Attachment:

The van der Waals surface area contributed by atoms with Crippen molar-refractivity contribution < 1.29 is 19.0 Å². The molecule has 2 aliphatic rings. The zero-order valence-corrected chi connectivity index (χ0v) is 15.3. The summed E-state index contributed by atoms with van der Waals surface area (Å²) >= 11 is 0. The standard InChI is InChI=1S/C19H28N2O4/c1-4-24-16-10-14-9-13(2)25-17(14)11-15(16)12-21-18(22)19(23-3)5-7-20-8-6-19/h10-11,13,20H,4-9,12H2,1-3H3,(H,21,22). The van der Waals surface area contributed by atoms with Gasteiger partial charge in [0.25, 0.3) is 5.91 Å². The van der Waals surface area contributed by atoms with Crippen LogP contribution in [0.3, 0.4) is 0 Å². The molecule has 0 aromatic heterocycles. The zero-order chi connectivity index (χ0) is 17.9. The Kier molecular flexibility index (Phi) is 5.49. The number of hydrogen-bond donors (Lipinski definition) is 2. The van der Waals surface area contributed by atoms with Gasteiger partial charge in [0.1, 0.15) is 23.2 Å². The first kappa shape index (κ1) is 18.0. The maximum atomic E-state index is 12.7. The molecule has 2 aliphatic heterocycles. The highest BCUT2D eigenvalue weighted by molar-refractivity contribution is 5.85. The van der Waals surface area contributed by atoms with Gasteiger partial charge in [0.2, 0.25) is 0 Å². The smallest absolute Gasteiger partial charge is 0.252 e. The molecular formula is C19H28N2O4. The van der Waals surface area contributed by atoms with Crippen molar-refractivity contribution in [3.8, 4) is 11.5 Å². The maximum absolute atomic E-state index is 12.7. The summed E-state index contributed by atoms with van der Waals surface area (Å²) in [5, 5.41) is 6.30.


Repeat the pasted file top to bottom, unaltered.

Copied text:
The van der Waals surface area contributed by atoms with Crippen molar-refractivity contribution < 1.29 is 19.0 Å². The molecule has 2 aliphatic rings. The zero-order valence-corrected chi connectivity index (χ0v) is 15.3. The summed E-state index contributed by atoms with van der Waals surface area (Å²) >= 11 is 0. The standard InChI is InChI=1S/C19H28N2O4/c1-4-24-16-10-14-9-13(2)25-17(14)11-15(16)12-21-18(22)19(23-3)5-7-20-8-6-19/h10-11,13,20H,4-9,12H2,1-3H3,(H,21,22). The van der Waals surface area contributed by atoms with Gasteiger partial charge in [0.25, 0.3) is 5.91 Å². The van der Waals surface area contributed by atoms with Crippen LogP contribution in [0.3, 0.4) is 0 Å². The molecule has 0 aromatic heterocycles. The zero-order chi connectivity index (χ0) is 17.9. The Kier molecular flexibility index (Phi) is 5.49. The number of hydrogen-bond donors (Lipinski definition) is 2. The van der Waals surface area contributed by atoms with Gasteiger partial charge in [0.1, 0.15) is 23.2 Å². The first kappa shape index (κ1) is 18.0. The maximum atomic E-state index is 12.7. The molecule has 2 aliphatic heterocycles. The highest BCUT2D eigenvalue weighted by molar-refractivity contribution is 5.85. The van der Waals surface area contributed by atoms with Gasteiger partial charge in [0.2, 0.25) is 0 Å². The smallest absolute Gasteiger partial charge is 0.252 e. The molecular formula is C19H28N2O4. The van der Waals surface area contributed by atoms with Crippen molar-refractivity contribution in [3.8, 4) is 11.5 Å². The maximum absolute atomic E-state index is 12.7. The summed E-state index contributed by atoms with van der Waals surface area (Å²) in [5, 5.41) is 6.30.